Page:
There were moments in this novel I did love. Gabi’s voice is perfectly done. Her reactions to experiences like those mentioned above were completely believable, especially for a girl who’s a senior in high school. She was also just a character that you want to hug by the end of the book. Towards the end, and what I would argue is a sort of climactic event, she creates a zine on body image for girls. The Female Body should be created and published by Cinco Puntos Press to go with the book (or at least be a separate book entirely). Booklist called Gabi “universal” and not “defined by ethnicity, class, weight, or lifestyle,” which I completely agree with. None of these things would give us Gabi on paper, and she’s so easy to love and cheer for.
Quintero really tried to give the reader genuine and real experiences of teens everywhere. I enjoyed most the beginning of each of these stories. When Sebastian comes out and is telling Gabi that “he started at boobs and tried,” or Cindy and Gabi cry together over Cindy’s backseat pregnancy. I loved these small details that made what was happening less fiction and more true to teendom. What was missing for me was tracing those narratives through. There was so much going on that by the time Gabi experienced death, I wasn’t worried about how Sebastian’s dad still refused to let him come home and how he was going to gay conversion therapy. By the time we found out about the rape, it got three pages and we had to move on to the next life-altering moment.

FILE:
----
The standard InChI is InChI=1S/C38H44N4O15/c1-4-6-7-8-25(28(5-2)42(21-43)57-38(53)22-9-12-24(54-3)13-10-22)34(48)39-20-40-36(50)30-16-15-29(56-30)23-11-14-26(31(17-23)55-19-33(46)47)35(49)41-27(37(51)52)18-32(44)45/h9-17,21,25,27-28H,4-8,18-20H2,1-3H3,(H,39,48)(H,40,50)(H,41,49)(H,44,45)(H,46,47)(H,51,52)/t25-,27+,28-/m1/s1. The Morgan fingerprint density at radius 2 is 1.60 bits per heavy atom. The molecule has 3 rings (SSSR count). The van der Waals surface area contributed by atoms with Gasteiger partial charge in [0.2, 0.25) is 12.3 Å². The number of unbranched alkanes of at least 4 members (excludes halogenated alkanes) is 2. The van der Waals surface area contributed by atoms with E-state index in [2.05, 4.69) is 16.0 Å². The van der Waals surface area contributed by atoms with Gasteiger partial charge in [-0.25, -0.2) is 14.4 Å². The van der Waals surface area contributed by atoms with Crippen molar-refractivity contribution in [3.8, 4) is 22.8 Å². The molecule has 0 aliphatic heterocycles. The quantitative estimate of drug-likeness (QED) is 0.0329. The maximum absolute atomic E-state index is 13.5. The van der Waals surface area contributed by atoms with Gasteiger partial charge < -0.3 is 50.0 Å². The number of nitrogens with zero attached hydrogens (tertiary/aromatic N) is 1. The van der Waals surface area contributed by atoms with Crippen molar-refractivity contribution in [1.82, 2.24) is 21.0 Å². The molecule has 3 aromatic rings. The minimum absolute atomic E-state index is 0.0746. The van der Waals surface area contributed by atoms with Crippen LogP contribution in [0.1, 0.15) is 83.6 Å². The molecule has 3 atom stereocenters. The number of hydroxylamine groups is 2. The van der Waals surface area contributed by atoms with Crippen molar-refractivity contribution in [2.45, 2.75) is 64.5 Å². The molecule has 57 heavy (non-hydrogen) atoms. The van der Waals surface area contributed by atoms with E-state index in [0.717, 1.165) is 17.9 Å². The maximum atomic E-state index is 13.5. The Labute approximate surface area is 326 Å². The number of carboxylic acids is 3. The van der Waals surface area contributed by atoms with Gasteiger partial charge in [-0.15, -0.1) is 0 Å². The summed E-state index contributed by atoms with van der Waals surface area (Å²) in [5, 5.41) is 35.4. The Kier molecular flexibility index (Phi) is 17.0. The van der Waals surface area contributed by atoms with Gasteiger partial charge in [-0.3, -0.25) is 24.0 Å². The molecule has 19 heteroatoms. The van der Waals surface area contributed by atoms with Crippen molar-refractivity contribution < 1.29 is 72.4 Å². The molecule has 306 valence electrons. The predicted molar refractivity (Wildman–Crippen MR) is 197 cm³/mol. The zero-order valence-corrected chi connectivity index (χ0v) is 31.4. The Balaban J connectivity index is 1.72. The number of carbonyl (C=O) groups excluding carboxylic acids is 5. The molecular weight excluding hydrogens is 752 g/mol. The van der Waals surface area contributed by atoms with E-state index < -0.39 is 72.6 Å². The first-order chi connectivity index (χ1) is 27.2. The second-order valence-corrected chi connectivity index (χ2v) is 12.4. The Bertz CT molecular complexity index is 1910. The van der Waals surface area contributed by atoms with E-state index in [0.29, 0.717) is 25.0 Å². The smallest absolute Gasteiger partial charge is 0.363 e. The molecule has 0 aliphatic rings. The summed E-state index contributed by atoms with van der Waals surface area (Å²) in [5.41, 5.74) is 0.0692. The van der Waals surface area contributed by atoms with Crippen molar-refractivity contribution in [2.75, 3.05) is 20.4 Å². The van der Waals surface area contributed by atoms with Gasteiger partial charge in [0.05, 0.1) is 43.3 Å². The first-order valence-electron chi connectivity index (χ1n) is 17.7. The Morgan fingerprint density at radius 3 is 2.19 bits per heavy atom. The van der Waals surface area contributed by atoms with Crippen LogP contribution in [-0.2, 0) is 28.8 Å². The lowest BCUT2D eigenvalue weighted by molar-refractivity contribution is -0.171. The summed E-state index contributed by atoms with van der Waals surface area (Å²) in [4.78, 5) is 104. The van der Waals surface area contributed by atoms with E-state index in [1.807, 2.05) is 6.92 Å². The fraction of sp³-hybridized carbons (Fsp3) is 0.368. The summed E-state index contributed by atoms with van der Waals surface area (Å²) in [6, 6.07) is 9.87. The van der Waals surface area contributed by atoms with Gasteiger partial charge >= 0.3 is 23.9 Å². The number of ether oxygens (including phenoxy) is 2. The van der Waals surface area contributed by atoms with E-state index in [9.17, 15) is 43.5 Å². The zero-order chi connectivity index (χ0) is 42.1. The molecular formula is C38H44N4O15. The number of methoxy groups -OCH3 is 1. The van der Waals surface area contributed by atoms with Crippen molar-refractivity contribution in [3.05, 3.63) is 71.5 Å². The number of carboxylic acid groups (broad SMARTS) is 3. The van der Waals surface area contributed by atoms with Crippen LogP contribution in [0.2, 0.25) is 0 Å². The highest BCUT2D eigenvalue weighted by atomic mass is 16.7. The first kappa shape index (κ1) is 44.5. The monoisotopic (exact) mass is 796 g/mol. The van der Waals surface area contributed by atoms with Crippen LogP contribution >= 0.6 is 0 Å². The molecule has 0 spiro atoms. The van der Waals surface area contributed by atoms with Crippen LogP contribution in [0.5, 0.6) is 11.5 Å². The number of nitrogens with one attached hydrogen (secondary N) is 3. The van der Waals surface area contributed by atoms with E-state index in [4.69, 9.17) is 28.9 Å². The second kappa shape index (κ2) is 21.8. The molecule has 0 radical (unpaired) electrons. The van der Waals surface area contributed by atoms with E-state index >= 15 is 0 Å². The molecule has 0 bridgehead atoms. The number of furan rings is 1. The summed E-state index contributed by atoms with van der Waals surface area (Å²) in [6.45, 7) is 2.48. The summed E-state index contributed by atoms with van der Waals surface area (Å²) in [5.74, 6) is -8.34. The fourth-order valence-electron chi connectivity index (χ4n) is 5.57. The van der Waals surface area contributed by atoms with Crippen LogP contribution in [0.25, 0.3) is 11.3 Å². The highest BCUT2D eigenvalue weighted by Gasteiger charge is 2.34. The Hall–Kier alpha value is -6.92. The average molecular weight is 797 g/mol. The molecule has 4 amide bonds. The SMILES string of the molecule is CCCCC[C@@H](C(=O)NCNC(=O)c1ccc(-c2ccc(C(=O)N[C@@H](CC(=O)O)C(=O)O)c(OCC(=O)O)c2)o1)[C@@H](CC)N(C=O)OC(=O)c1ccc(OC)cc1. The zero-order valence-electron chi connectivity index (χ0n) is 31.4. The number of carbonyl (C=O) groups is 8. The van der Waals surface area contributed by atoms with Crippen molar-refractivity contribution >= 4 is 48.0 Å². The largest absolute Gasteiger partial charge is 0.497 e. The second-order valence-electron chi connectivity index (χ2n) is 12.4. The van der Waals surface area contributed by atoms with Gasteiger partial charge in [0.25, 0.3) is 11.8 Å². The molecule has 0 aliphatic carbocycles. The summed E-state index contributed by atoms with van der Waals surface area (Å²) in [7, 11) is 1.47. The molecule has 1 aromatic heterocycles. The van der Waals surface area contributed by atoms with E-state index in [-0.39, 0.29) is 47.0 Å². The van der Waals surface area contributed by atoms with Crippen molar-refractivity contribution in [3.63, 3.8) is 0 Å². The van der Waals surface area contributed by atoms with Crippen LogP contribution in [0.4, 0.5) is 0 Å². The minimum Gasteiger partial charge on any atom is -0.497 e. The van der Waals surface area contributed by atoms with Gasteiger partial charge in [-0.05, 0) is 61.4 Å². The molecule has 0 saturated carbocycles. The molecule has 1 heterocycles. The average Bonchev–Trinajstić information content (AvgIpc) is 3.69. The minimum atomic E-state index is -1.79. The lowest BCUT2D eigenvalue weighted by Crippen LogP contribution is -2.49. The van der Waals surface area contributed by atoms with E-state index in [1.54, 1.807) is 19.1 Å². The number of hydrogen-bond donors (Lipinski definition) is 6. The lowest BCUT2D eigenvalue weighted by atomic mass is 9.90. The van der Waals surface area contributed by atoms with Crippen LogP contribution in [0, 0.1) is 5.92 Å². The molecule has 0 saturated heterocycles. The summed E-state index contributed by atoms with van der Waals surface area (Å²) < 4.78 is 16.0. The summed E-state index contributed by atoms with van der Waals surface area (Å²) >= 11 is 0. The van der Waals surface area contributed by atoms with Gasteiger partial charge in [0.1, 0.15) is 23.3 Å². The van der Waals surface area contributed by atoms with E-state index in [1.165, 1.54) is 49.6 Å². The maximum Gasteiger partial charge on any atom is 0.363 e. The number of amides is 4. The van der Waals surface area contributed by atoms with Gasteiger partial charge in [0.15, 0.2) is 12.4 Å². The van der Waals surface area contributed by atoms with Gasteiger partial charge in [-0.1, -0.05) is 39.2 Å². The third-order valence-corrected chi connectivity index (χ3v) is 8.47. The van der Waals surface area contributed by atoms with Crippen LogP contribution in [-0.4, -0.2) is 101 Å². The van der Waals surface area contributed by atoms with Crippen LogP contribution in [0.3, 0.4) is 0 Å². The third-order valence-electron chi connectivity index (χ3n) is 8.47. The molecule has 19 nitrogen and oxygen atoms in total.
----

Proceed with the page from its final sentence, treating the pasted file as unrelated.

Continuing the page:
This is also why I stopped watching Glee.
And why Brandon is right. I just felt like the book didn’t give enough to all the stories it wanted, it probably needed, to tell. I still highly recommend it for what it achieves across barriers, and very real difficulties, but I worry that I only feel that way because of its “diverse” label.